Prairie State Profile: Payson’s Frese becomes program’s first golfer to reach state tournament

Aden Frese

Payson Seymour senior golfer Aden Frese shot an 81 at the Class 1A Auburn Sectional to qualify for the state tournament this weekend at Prairie Vista Golf Course in Bloomington, Ill. | Matt Schuckman photo

PAYSON, Ill. — Aden Frese positioned himself to make history. Then came the ninth hole at Edgewood Golf Course in Auburn, Ill., and suddenly, he felt like he was teetering on the edge.

A wayward shot into the woods on his final hole of the Class 1A Auburn Sectional saddled the Payson Seymour senior golfer with a double-bogey a par-4 and had him curiously close to the cutline. Frese shot an 81 after posting a 3-over 39 on his final nine holes, but only the top 10 individual golfers not on the three qualifying teams advanced to the state tournament.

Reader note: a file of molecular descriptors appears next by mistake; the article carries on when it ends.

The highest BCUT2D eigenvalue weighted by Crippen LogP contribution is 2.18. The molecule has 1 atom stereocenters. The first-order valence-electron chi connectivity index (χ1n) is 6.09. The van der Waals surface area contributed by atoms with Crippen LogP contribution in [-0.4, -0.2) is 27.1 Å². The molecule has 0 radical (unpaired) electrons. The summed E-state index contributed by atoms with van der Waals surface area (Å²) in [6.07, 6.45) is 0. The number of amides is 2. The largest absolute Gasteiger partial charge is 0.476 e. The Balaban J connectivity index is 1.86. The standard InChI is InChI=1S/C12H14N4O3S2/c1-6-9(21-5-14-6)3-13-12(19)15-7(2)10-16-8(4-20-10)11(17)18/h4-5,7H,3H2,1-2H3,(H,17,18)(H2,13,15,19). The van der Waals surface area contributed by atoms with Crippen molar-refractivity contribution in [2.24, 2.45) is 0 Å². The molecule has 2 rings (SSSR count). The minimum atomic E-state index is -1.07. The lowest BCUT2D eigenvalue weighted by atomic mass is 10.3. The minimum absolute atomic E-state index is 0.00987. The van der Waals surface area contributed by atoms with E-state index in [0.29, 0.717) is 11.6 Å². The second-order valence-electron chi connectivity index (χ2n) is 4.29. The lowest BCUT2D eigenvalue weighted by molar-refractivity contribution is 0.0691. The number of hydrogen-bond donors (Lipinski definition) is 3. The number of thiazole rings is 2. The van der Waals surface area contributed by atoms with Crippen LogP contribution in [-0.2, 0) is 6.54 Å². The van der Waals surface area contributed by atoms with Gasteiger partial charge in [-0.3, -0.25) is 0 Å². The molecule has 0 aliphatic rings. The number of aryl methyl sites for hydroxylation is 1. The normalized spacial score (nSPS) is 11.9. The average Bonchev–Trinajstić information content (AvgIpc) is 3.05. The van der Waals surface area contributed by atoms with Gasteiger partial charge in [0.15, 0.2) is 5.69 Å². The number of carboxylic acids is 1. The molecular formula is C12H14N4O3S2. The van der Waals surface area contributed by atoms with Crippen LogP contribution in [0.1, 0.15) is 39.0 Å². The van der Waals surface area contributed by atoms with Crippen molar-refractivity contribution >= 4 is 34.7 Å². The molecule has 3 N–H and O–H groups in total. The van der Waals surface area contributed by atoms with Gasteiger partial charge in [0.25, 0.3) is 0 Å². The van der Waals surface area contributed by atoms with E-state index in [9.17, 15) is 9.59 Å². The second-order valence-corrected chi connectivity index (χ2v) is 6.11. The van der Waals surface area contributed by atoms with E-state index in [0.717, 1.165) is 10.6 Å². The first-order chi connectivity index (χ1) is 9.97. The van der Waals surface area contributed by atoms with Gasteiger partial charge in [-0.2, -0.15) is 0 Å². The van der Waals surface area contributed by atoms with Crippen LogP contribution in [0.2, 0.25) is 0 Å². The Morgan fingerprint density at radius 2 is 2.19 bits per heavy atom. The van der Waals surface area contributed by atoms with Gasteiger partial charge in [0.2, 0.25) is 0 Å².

He couldn’t be certain an 81 would keep him in that mix.

“I was scrolling through those scores so much,” Frese said. “I was waiting for the update every second. I did not want to go to a playoff.”

That double bogey loomed large, especially after he had birdied back-to-back holes in the middle of his round.

“I was definitely kicking myself for hitting it in the woods,” he said.

Frese need not worry. He was one of six golfers to shoot 81, one stroke ahead of the cutline. One of his playing partners that day — West Hancock’s Brayson Smeltser — shot an 82 and grabbed the 10th and final spot as six area golfers were among the 10 individuals to qualify for this weekend’s Class 1A state tournament at Prairie Vista Golf Course in Bloomington.